By Luke Schroeder, Oct 24, 2017
As it was once written by Benjamin Franklin, “in this world nothing can be said to be certain, except death and taxes.”
Americans pay all sorts of taxes: federal income tax, state income tax, payroll tax, sales tax, excise tax and property tax, just to name a few. Nearly everything we do is impacted by taxes of some kind – for some, even their own death is a taxable event.
Those who inherit estates worth more than about $5 million are forced to pay 40 percent of the estate’s value upon the death of the owner.
Trust me, I know what you’re thinking. Five million? That’s a ton of money! Who cares if the government takes 40 percent? For some, especially progressives, this logic makes sense. However, here’s the reality: the death tax is a tax on success, a tax on hard work. It’s a perfect example of government greed. Often, the full burden of the death tax hits family farms and businesses the hardest. The death tax is wrecking entities like these all across America. Why?
Farms and family businesses are often “asset rich” and “cash poor”. Basically, this means that a farm or business is worth a lot on paper (due to valuations of land, machinery, buildings, inventory and so on) while also being short on usable cash (they often operate on meager profit margins).
For example, let’s analyze a U.S. farm. According to the U.S. Department of Agriculture, the average American farm spans 441 acres. According to OSU’s Department of Agricultural, Environmental and Development Economics, farming land in western Ohio averages $9,190 per acre. Using these numbers, the land value for a U.S. farm is over $4 million.
What about equipment? A combine can easily list for $500,000. This doesn’t include the price for add-on components required for corn and soybean harvesting – tack on at least $150,000 for those. The value of the farmhouse? Assume $201,900, the median price of homes currently listed for sale in the U.S., according to Zillow.
Add in the value of a work truck and a barn, and you’ve got a farm worth north of $5 million. Even though farmers sound rich, they often aren’t – they operate in a demanding, high risk, low profit margin job field.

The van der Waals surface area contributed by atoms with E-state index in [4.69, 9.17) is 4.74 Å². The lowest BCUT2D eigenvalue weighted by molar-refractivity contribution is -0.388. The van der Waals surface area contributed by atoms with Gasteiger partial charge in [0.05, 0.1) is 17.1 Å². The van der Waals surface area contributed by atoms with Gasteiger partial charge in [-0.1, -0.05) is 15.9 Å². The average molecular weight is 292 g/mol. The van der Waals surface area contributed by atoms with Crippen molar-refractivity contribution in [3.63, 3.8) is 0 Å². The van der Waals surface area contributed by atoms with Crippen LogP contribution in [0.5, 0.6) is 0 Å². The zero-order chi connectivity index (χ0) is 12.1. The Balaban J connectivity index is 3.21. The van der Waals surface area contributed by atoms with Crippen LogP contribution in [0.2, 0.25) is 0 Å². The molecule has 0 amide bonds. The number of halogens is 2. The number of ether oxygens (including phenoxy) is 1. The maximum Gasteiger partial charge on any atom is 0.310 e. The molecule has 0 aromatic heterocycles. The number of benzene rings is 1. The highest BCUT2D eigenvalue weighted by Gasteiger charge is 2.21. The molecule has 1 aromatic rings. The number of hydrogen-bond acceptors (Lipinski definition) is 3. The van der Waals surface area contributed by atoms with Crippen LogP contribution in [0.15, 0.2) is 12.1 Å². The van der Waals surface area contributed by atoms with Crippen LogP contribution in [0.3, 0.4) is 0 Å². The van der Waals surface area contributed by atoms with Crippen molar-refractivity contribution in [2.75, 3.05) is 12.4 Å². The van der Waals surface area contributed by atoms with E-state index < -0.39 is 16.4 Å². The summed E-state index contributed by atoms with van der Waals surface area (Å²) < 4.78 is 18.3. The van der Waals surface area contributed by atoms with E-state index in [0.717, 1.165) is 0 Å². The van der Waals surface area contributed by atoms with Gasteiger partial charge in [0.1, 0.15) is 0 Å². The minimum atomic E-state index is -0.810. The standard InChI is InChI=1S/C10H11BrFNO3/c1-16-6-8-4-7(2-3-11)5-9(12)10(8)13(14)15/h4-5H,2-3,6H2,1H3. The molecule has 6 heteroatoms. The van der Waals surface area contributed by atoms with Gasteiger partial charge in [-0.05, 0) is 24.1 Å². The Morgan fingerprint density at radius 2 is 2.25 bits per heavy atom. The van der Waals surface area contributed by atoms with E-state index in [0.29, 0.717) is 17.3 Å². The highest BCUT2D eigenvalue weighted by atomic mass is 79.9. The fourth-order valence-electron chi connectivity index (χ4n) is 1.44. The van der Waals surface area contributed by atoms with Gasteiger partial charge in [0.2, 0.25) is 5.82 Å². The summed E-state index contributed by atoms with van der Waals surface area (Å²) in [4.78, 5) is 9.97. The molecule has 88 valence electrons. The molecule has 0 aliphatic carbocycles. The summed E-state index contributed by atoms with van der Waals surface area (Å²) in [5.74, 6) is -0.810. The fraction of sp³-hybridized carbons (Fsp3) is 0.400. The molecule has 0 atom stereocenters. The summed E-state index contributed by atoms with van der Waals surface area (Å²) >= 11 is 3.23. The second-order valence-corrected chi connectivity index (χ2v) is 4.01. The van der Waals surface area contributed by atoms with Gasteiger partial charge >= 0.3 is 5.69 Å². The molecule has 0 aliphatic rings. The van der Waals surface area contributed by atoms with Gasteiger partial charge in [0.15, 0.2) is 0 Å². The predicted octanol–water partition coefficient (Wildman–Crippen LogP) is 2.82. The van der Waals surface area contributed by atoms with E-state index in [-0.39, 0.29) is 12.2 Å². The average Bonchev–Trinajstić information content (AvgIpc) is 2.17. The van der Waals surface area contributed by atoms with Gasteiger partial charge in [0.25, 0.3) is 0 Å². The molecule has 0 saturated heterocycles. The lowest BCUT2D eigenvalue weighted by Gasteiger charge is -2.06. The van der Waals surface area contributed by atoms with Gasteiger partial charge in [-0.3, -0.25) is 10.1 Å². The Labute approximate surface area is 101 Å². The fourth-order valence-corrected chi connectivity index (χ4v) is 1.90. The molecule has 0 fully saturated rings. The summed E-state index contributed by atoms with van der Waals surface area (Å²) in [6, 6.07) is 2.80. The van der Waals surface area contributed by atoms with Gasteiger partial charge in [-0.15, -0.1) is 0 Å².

When the owner of this farm passes away, under the death tax 40% of this farm’s asset value would be taxed – it’s highly likely that heirs would sell the farm just to foot the bill.
When liquid cash is short (as it often is for farmers and small business owners), heirs often find themselves selling their family farm or business just to pay the tax on its value. This is simply wrong – no American should be penalized in this way for the death of their parent. No American should devote their entire life to hard work, building a business for their children, only to know it will be gutted by greedy government policies.
The death tax also hurts the workers of these types of businesses; if heirs are forced to sell assets and close down operations, jobs will be lost forever. The death tax is simply a tax on capital, a tax that discourages economic activity, business investment and job creation.
According to the American Family Business Institute, a repeal of the death tax would create 1.5 million private sector jobs. Another study from economists at the Heritage Foundation found the removal of the death tax would increase small business capital by over $1.6 trillion (yes, that’s trillion, with a “t”). These jobs and this investment capital would greatly benefit small towns across the nation.
You’re still thinking of that $5 million number, aren’t you? You’re probably also thinking of America’s growing income inequality statistics, and you’re probably under the impression that the death tax is an effective barrier to even higher inequality. This isn’t the case.
Those who are very wealthy can afford highly skilled tax lawyers and accountants, people with the know-how to effectively structure assets in a way that shields them from the tax. Trusts, LLCs, and special life insurance policies are just a few of these tools.
The death tax doesn’t stop income inequality. In today’s economy, most of the wealthy are also self-made, meaning the death tax had no effect on their original success. Of those on the Forbes 25, the list of the wealthiest people in America, all but the Waltons (the Walmart family) are self-made. Mark Zuckerberg, George Soros, Bill Gates and Michael Dell are perfect examples of people who have built their empires from nothing. These are the same people who can lawyer up to avoid the estate tax, while farms and small businesses can’t.
The death tax is unacceptable. For its moral costs, and for the economic harm it causes, it returns much less than 1% of federal revenue according to the CBO. An analysis from the American Family Business Foundation even found that the death tax would incur the U.S. government a $89 billion loss in revenue over the next decade. Why? The death tax decreases investment, economic development, and job growth. Without it, normal taxation could actually increase overall tax revenue.
A more business-friendly economy would benefit all – it would mean more jobs, more investment, and more innovative products that will improve our quality of life. It would also make the American dream even more accessible for more hardworking Americans –to strengthen America’s economy, let’s get rid of the death tax.